Using one drug to help break away from another drug is not a new idea; methadone, for example, is now one of the most common forms of treatment of heroin addiction. Buprenorphine is another drug that is proving very effective as a way to treat addiction to opiates as it helps reduce unpleasant withdrawals. It is certainly not a miracle cure, but the way it has helped some people turn their life around is nothing short of miraculous.
Buprenorphine is the generic name for drugs such as Subutex and Prefibin. Suboxone is a very similar drug insomuch as buprenorphine is mixed with naloxone. It is a strong type of painkiller but it is mostly used as part of opiate replacement therapy, ideal for treating all types of opiate dependence. It is usually ingested in tablet form, which is placed under the tongue and allowed to dissolve. Many who use this type of opiate replacement therapy stay on the drug long-term, but they are usually able to reduce their dependence for this substance over time until they are able to eventually stop using it altogether.
Buprenorphine is usually taken once per day – typically in the mornings and at a clinic or pharmacy. The Suboxone form of the drug is often preferred because there is less risk of individuals abusing it; if a person tries to inject it, the naloxone will cancel out any ‘pleasant’ side effects of the drug.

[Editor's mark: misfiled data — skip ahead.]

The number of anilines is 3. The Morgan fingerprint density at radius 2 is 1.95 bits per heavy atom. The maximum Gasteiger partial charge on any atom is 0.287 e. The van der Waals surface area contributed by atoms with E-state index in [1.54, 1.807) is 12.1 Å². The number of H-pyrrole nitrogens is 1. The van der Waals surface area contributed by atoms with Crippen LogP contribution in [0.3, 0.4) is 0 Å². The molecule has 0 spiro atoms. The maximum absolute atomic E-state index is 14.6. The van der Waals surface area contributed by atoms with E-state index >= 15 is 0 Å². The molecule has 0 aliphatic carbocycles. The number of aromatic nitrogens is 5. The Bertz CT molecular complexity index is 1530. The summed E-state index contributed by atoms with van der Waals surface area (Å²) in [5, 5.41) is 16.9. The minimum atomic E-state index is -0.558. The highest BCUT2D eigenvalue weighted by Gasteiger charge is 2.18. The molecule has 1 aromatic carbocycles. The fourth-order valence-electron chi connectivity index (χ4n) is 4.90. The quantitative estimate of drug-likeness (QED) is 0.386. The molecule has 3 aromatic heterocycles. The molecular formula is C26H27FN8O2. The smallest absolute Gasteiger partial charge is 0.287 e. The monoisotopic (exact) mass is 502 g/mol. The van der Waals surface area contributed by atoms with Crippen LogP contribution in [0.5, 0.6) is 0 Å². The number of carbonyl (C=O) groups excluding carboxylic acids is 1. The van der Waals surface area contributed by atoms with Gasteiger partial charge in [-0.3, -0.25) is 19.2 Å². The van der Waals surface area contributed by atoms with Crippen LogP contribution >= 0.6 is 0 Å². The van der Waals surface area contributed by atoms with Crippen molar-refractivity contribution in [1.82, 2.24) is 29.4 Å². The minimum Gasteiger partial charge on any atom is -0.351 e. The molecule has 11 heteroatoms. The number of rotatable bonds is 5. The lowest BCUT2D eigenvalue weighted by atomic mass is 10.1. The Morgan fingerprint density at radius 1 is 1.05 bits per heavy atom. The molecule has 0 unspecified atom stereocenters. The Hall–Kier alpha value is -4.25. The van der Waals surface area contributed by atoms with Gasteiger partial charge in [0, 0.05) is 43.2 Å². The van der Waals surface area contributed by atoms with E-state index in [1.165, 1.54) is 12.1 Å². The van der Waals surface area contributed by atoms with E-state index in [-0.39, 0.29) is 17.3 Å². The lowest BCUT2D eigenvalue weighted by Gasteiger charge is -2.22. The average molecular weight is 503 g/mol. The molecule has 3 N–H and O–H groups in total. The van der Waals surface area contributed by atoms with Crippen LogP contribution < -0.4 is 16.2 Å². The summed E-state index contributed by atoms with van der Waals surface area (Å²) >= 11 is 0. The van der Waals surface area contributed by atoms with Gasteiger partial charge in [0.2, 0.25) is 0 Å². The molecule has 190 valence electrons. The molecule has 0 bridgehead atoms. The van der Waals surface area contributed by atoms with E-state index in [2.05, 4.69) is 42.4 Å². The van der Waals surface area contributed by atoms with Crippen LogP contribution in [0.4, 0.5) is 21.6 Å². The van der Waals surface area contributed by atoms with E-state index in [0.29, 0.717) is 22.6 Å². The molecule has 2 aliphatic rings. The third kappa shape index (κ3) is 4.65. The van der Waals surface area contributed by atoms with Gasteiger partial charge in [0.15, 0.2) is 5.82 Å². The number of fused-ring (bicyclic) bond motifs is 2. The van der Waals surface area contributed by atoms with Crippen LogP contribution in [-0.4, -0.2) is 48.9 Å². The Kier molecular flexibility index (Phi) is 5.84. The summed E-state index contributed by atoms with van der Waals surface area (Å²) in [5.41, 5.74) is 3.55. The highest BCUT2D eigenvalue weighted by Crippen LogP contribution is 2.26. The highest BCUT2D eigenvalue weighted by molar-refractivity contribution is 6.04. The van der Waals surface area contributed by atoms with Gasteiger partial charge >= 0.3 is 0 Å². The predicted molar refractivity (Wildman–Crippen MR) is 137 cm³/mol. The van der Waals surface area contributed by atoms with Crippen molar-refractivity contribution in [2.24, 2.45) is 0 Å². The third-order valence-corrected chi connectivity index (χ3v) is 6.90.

Buprenorphine is used as an alternative to methadone. Both of these drugs are opiates and are typically long lasting – the noticeable effects of buprenorphine can last more than sixty hours in the body. One of the main reasons buprenorphine is chosen is because it is only a partial agonist at the opiate receptor; this means that it is far less likely to cause an overdose. The other benefit of this option is that the individual does not become as dependent on the drug as they do with methadone, as well as experiencing less intense withdrawal symptoms should they stop using it.
Buprenorphine is an opiate, so there are some dangers associated with using this drug. Some of the negative side effects that have been reported while using this drug include:
- severe constipation – this can be avoided by eating a sensible diet and drinking plenty of fluids
- dizziness and weakness
- changes to the rhythm of the heart
- eye and nose problems.
It takes about two days for buprenorphine to become fully effective, so it is vital that those using the drug avoid heroin during this time.
There is plenty of anecdotal evidence of how buprenorphine has helped individuals break free of heroin addiction. There have also been research studies showing that over fifty per cent of those using the drug manage to stay free of street drugs long-term; this is an impressive figure. People tend to get more out of this treatment if they:
- take buprenorphine under the strict control of their doctor
- never take heroin on top of the buprenorphine; in fact, it is important to avoid all drugs unless prescribed by a doctor
- get support to help them break free of addiction – for example, attending narcotics anonymous meetings
- it is important to always take this medication regularly to avoid the withdrawal symptoms that might encourage relapse.